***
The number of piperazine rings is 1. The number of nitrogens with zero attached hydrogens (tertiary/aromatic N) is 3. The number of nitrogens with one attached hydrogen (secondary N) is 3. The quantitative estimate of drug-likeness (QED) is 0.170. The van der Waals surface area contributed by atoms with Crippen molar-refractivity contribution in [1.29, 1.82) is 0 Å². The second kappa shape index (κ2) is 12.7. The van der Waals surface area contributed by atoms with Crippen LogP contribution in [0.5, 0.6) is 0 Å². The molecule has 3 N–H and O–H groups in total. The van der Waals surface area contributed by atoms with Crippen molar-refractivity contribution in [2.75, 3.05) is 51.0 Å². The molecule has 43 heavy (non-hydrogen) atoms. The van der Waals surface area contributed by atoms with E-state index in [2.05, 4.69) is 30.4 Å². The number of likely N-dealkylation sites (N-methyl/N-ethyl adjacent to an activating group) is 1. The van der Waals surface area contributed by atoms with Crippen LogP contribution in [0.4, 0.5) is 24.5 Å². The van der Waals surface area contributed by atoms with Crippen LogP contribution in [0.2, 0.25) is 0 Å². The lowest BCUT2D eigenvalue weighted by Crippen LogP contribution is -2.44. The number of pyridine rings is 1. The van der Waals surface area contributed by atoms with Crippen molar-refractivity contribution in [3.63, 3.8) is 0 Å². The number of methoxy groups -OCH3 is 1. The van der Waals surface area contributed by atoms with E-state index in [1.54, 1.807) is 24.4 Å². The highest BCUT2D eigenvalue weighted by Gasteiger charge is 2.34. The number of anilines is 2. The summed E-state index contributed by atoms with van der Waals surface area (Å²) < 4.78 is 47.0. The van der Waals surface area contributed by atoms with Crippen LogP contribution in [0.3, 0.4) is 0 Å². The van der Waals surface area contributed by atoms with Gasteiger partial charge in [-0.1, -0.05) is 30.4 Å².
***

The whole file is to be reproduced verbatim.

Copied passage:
The number of piperazine rings is 1. The number of nitrogens with zero attached hydrogens (tertiary/aromatic N) is 3. The number of nitrogens with one attached hydrogen (secondary N) is 3. The quantitative estimate of drug-likeness (QED) is 0.170. The van der Waals surface area contributed by atoms with Crippen molar-refractivity contribution in [1.29, 1.82) is 0 Å². The second kappa shape index (κ2) is 12.7. The van der Waals surface area contributed by atoms with Crippen LogP contribution in [0.5, 0.6) is 0 Å². The molecule has 3 N–H and O–H groups in total. The van der Waals surface area contributed by atoms with Crippen molar-refractivity contribution in [2.75, 3.05) is 51.0 Å². The molecule has 43 heavy (non-hydrogen) atoms. The van der Waals surface area contributed by atoms with E-state index in [2.05, 4.69) is 30.4 Å². The number of likely N-dealkylation sites (N-methyl/N-ethyl adjacent to an activating group) is 1. The van der Waals surface area contributed by atoms with Crippen LogP contribution in [0.4, 0.5) is 24.5 Å². The van der Waals surface area contributed by atoms with Crippen LogP contribution in [0.2, 0.25) is 0 Å². The lowest BCUT2D eigenvalue weighted by Crippen LogP contribution is -2.44. The number of pyridine rings is 1. The van der Waals surface area contributed by atoms with Crippen molar-refractivity contribution in [3.63, 3.8) is 0 Å². The number of methoxy groups -OCH3 is 1. The van der Waals surface area contributed by atoms with E-state index in [1.54, 1.807) is 24.4 Å². The highest BCUT2D eigenvalue weighted by Gasteiger charge is 2.34. The number of anilines is 2. The summed E-state index contributed by atoms with van der Waals surface area (Å²) < 4.78 is 47.0. The van der Waals surface area contributed by atoms with Crippen LogP contribution in [0.3, 0.4) is 0 Å². The van der Waals surface area contributed by atoms with Gasteiger partial charge in [-0.1, -0.05) is 30.4 Å².